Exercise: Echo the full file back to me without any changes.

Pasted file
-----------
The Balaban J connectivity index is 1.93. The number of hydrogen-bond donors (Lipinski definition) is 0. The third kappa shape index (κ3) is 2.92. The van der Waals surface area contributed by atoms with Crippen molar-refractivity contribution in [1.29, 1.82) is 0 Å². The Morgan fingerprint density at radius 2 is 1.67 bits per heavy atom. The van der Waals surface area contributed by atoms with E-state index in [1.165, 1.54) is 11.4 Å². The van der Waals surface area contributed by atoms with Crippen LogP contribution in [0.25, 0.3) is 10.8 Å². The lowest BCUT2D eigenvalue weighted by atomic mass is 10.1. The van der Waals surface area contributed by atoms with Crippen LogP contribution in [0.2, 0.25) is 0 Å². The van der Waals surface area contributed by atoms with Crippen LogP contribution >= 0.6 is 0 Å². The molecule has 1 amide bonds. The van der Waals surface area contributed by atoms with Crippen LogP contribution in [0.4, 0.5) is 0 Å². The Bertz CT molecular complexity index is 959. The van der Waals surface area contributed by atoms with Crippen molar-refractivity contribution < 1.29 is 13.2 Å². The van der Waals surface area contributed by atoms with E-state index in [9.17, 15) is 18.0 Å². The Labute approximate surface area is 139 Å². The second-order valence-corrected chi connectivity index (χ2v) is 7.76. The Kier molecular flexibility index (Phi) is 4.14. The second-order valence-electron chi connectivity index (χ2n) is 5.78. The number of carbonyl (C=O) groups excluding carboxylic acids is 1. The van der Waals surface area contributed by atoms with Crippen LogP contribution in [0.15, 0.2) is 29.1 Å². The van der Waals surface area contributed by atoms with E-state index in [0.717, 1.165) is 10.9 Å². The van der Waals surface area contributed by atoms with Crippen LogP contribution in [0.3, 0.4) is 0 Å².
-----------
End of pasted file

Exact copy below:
The Balaban J connectivity index is 1.93. The number of hydrogen-bond donors (Lipinski definition) is 0. The third kappa shape index (κ3) is 2.92. The van der Waals surface area contributed by atoms with Crippen molar-refractivity contribution in [1.29, 1.82) is 0 Å². The Morgan fingerprint density at radius 2 is 1.67 bits per heavy atom. The van der Waals surface area contributed by atoms with E-state index in [1.165, 1.54) is 11.4 Å². The van der Waals surface area contributed by atoms with Crippen LogP contribution in [0.25, 0.3) is 10.8 Å². The lowest BCUT2D eigenvalue weighted by atomic mass is 10.1. The van der Waals surface area contributed by atoms with Crippen LogP contribution in [0.2, 0.25) is 0 Å². The van der Waals surface area contributed by atoms with Crippen LogP contribution >= 0.6 is 0 Å². The molecule has 1 amide bonds. The van der Waals surface area contributed by atoms with Crippen LogP contribution in [0.4, 0.5) is 0 Å². The Bertz CT molecular complexity index is 959. The van der Waals surface area contributed by atoms with Crippen molar-refractivity contribution < 1.29 is 13.2 Å². The van der Waals surface area contributed by atoms with E-state index in [9.17, 15) is 18.0 Å². The Labute approximate surface area is 139 Å². The second-order valence-corrected chi connectivity index (χ2v) is 7.76. The Kier molecular flexibility index (Phi) is 4.14. The second-order valence-electron chi connectivity index (χ2n) is 5.78. The number of carbonyl (C=O) groups excluding carboxylic acids is 1. The van der Waals surface area contributed by atoms with Crippen LogP contribution in [0.15, 0.2) is 29.1 Å². The van der Waals surface area contributed by atoms with E-state index in [0.717, 1.165) is 10.9 Å². The van der Waals surface area contributed by atoms with Crippen LogP contribution in [0.3, 0.4) is 0 Å².